Medical errors may be the third leading cause of death in the United States,
according to a recent study by a patient safety team at Johns Hopkins.
A significant number of these deaths result from the failure to monitor
patients’ health, the failure to correctly interpret monitoring
data, or the failure to act on a problem promptly.

Johns Hopkins study examined four large-scale studies that tracked medical death rates from
2000 to 2008. Using hospital admission rates from 2013, the team extrapolated
that over 251,000 deaths in that year likely resulted from medical error
– making medical error the cause of 9.5 percent of all U.S. deaths
each year.

The researchers noted that most medical errors are the result of “systemic
problems,” like poor coordination of care and the lack of safety
protocols. Mismonitoring problems can easily result from either of these
causes, as well as from other causes, such as malfunctioning equipment
or lack of communication among the patient care team, as well as carelessness
or negligence.

Here are some of the most common mismonitoring errors and their consequences:

  • Anesthesia Monitoring. Misplacement of equipment, lack of communication, or failure to pay proper
    attention when a patient is under anesthesia can all cause serious injury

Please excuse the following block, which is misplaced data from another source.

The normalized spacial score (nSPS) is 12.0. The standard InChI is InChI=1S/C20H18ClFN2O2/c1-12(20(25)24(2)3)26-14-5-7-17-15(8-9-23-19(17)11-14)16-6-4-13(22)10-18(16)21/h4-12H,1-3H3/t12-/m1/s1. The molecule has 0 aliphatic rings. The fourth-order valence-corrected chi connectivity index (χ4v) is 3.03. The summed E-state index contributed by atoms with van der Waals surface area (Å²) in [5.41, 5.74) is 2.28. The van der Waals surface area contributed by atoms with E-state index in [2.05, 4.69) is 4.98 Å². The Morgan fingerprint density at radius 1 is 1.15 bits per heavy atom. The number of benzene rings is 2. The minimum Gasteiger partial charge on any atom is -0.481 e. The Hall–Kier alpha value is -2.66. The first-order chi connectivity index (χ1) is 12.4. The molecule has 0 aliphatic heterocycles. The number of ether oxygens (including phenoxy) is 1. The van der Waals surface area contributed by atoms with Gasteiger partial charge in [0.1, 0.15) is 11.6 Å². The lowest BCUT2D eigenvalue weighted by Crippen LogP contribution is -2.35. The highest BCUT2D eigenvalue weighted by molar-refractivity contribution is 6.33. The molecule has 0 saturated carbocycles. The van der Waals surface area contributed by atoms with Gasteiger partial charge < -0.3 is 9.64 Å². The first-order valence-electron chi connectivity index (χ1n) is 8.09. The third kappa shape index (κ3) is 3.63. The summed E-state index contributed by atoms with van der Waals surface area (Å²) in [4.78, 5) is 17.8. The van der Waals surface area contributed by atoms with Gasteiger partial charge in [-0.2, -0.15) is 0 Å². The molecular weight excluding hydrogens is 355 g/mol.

or death. Currently, about 1 in 200,000 patients die while under anesthesia.
    Others suffer severe brain injuries and other permanent harm.
  • Fetal Heart Monitoring. Monitoring a baby’s heart rate during labor and delivery is one of
    the simplest ways to determine whether the baby is in distress, so that
    measures can be taken before permanent harm results. Although electronic
    fetal heart monitoring was first developed in the 1960s, delivery teams
    may forget to check it regularly – with serious results.
  • Operating Room Equipment Counts. Leaving a sponge, needle, or surgical instrument inside a patient has been
    the subject of countless sitcom jokes, but the consequences can be serious
    – and the error is more common than most people realize. Shockingly,
    the Department of Health and Human Services estimates that this mistake
    happens in as many as 1 in every 8 surgeries.

Each of these errors can be reduced or avoided with more careful monitoring
and attention – and each can cause serious harm if this care is
not taken.